5 Emerging Material Trends in Precast Concrete Technology

The precast concrete industry is continuously innovating; driven by shifts in global markets, increasing customer expectations and pressures from increasing labour costs. Producers are constantly searching for ways to improve productivity, increase quality and maximize their bottom line. Further, heightened environmental awareness and an emphasis on project life-cycles has placed a higher demand on sustainable construction practices especially on reducing waste, greenhouse gas emissions and energy consumption. Given that concrete is the most common constituent construction material and also the most abundant manufactured material in the world, this has had a major propulsive effect on the development of better concrete technologies in general but particularly for the precast market. You might ask why that is, and the answer is simple:

The United States alone holds almost $1.5 trillion in civil infrastructure including transportation, utility and municipal works. These assets are in dire need of repair and rehabilitation, with precast concrete coming to the fore due to the advantages of offering both a high quality product and accelerated construction times.

There have been notable advances in concrete technology in the last 50 years, some of which have become the state-of-practice, but in general the norm has lagged behind the state-of-the art, partially due to the length of time that it takes to conduct research in the industry. However, the following 5 technologies have most recently emerged and are now gaining popularity:

Blended Cements

This technology makes use of industry by-products like fly ash and blast furnace slag, which otherwise would have required land for its disposal. This also consumes less natural lime stone and emits less CO2. Common blends are around 50% Portland cement + 30% slag cement + 20% fly ash, to improve concrete performance. Some jurisdictions allow tax credits for the use of blended cements.

High Performance Concrete (HPC)

HPC can be defined as concrete made with appropriate materials (super plasticizer, retarder, fly ash, blast furnace slag and silica fume) combined according to a selected mix design and properly mixed, transported, placed, consolidated, and cured to give excellent performance in some properties of concrete, such as high compressive strength, high density, low permeability and good resistance to chemical and environmental attack. Self-Consolidating-Concrete (SCC) is a subset of HPCs which has brought a revolution to the precast industry. SCC is a highly flowable mix that requires no vibration and is proportioned to eliminate segregation and voids.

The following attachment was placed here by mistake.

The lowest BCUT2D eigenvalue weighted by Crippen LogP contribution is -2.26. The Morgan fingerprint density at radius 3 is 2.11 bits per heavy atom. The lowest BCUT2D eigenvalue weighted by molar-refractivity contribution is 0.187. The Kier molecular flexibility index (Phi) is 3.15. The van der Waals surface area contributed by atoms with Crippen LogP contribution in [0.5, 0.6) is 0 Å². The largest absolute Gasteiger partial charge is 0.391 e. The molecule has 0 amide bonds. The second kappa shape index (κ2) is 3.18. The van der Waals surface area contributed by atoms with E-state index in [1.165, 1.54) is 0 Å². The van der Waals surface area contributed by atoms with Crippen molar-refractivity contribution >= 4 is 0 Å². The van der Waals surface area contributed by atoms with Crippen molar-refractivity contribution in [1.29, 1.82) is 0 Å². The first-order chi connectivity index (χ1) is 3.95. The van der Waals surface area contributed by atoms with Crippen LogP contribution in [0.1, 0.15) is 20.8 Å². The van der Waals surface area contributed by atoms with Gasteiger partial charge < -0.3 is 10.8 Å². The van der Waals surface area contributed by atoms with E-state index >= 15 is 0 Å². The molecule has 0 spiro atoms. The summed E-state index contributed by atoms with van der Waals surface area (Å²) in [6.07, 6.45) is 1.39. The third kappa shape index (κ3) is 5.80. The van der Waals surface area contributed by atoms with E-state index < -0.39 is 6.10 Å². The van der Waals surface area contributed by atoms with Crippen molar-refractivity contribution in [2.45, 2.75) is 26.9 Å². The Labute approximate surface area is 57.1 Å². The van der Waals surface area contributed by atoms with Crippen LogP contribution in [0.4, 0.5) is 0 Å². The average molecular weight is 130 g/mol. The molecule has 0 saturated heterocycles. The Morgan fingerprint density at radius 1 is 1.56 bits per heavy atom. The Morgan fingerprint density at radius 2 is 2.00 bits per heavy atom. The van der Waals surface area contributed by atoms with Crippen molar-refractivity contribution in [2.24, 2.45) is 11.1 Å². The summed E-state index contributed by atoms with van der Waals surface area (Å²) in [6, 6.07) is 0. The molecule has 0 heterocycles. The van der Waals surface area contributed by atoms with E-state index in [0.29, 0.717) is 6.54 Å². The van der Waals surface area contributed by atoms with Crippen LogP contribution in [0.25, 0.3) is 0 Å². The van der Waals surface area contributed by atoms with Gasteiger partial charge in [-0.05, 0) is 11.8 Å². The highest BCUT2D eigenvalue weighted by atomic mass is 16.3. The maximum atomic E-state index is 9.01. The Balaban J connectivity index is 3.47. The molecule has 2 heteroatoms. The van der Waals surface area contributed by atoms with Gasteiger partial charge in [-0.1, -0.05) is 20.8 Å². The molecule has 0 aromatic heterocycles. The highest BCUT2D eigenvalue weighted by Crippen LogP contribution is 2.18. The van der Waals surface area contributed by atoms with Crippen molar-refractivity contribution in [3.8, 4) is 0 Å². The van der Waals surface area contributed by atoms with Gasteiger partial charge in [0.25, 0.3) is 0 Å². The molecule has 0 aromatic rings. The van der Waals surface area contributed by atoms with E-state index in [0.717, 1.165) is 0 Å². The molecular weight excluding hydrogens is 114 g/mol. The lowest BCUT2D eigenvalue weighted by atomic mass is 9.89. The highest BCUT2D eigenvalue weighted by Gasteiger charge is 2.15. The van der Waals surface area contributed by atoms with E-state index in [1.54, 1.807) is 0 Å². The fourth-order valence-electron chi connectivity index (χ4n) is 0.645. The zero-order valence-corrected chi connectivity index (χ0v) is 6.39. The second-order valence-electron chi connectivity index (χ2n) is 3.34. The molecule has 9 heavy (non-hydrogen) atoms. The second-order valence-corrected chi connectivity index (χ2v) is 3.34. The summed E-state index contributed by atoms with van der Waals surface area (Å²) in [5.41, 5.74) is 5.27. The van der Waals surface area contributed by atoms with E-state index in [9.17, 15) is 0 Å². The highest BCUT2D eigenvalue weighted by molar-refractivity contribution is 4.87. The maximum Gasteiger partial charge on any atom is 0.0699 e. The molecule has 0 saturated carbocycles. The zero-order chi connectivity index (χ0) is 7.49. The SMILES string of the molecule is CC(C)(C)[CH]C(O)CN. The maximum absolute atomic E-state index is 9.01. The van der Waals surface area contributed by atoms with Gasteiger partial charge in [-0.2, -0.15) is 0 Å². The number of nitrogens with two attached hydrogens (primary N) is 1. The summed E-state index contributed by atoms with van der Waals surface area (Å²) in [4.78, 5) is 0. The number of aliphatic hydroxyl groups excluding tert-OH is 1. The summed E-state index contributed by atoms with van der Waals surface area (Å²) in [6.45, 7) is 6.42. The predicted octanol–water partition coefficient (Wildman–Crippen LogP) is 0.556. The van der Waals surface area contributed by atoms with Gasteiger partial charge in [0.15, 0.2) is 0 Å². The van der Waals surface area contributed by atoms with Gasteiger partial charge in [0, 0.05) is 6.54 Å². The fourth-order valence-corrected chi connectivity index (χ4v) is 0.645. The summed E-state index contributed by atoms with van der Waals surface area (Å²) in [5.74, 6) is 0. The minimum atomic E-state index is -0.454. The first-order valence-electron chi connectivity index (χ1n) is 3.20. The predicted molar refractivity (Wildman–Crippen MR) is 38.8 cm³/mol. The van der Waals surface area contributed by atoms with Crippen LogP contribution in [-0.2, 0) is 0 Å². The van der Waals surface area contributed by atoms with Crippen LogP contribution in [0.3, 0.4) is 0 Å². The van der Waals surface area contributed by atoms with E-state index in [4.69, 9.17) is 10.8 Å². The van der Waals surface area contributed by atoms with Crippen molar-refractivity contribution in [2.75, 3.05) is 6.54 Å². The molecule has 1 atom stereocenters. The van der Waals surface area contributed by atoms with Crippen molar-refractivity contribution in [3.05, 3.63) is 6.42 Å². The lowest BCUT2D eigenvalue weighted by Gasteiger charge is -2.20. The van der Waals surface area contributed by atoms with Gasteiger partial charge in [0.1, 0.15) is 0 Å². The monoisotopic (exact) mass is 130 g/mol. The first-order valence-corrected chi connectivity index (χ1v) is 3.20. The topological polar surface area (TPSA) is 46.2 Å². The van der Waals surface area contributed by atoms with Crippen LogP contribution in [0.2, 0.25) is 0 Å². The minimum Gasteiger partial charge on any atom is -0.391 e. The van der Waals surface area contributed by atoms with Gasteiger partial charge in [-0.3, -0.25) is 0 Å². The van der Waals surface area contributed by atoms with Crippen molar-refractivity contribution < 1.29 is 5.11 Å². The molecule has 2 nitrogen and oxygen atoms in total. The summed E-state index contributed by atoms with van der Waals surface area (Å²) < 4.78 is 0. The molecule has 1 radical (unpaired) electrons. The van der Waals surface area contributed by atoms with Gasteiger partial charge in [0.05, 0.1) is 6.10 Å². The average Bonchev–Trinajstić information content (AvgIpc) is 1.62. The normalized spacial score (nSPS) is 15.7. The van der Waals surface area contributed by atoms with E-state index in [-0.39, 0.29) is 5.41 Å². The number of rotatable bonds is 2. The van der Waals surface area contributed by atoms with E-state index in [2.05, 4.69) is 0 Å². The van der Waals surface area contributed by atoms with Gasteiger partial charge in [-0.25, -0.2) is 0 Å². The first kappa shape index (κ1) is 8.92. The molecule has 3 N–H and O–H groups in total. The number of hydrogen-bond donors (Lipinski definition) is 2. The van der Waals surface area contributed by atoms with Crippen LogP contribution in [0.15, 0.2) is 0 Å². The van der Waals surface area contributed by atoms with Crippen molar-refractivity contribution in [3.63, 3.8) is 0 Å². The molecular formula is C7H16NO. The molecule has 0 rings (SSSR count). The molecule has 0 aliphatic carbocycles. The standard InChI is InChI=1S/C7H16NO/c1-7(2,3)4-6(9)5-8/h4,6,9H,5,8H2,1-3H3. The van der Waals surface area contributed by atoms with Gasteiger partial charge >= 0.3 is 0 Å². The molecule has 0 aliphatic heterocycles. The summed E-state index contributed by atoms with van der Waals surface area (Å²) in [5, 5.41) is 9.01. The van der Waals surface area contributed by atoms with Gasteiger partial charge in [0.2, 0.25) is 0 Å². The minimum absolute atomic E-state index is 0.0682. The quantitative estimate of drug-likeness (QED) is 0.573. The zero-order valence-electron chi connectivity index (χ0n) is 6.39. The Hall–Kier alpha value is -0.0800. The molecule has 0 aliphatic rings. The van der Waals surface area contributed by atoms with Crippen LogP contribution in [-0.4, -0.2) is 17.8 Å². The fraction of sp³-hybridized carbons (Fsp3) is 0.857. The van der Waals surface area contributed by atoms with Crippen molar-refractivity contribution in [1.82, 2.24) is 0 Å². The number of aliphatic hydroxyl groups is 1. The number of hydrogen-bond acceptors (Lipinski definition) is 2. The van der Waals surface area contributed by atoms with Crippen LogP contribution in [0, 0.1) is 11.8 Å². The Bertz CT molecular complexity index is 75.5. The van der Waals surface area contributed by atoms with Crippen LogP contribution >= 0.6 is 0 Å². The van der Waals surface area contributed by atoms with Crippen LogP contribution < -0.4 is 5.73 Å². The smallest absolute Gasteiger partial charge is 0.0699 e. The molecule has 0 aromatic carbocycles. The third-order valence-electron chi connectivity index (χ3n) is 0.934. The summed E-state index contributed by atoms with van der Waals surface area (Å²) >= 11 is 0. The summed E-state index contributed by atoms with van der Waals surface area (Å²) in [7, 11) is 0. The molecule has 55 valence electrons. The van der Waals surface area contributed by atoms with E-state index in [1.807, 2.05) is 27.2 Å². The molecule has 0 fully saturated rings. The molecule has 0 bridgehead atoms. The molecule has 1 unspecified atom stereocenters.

Corrosion Inhibitors and Crystalline Waterproofing Agents

Steel corrosion in reinforced concrete continues to be a major problem throughout the world; especially in regions where there is a heavy use of de-icing salts on the roads. Corrosion inhibitors can be deployed as an admixture of applied over existing concrete resulting in significantly reduced corrosion activity (typically up to 65%) without adversely affecting the properties of hardened concrete, such as compressive strengths, permeability, etc. This can be useful especially in precast structures where connection hardware is at risk of exposure to chlorides and other corrosive agents. Crystalline waterproofing agents effectively eliminate the permeability of concrete by introducing hydro-reactive micro-crystalline structures within the concrete that when exposed to moisture will seal the capillaries, effectively blocking the migration of water and soluble chlorides. When combined with corrosion inhibitors, waterproofing can prolong life more than double that of normal concrete.

Smog Eating Concrete

Concrete mixed with cement that is treated with titanium oxide and then exposed to ultra-violet (UV) light can produce an accelerated natural oxidation process and decomposes air-borne pollutants to promote better air quality. The reaction prevents bacteria and dirt from accumulating on a surface. It is easily removed with water or rain and keeps concrete clean and white. This technology has potential for barriers in the transportation sector as well as for buildings in smog-prone areas.

Pervious Concrete

Pervious concrete is made using large aggregates with little to no fine aggregates. The concrete paste then coats the aggregates and allows water to pass through the concrete slab. Pervious concrete is traditionally used in parking areas, areas with light traffic, residential streets, pedestrian walkways, and greenhouses. Pervious concrete requires very precise mix control and conditions to ensure that the result is acceptable; coupled with the increased use of precast for roads and parking, this opens up the market to new opportunities.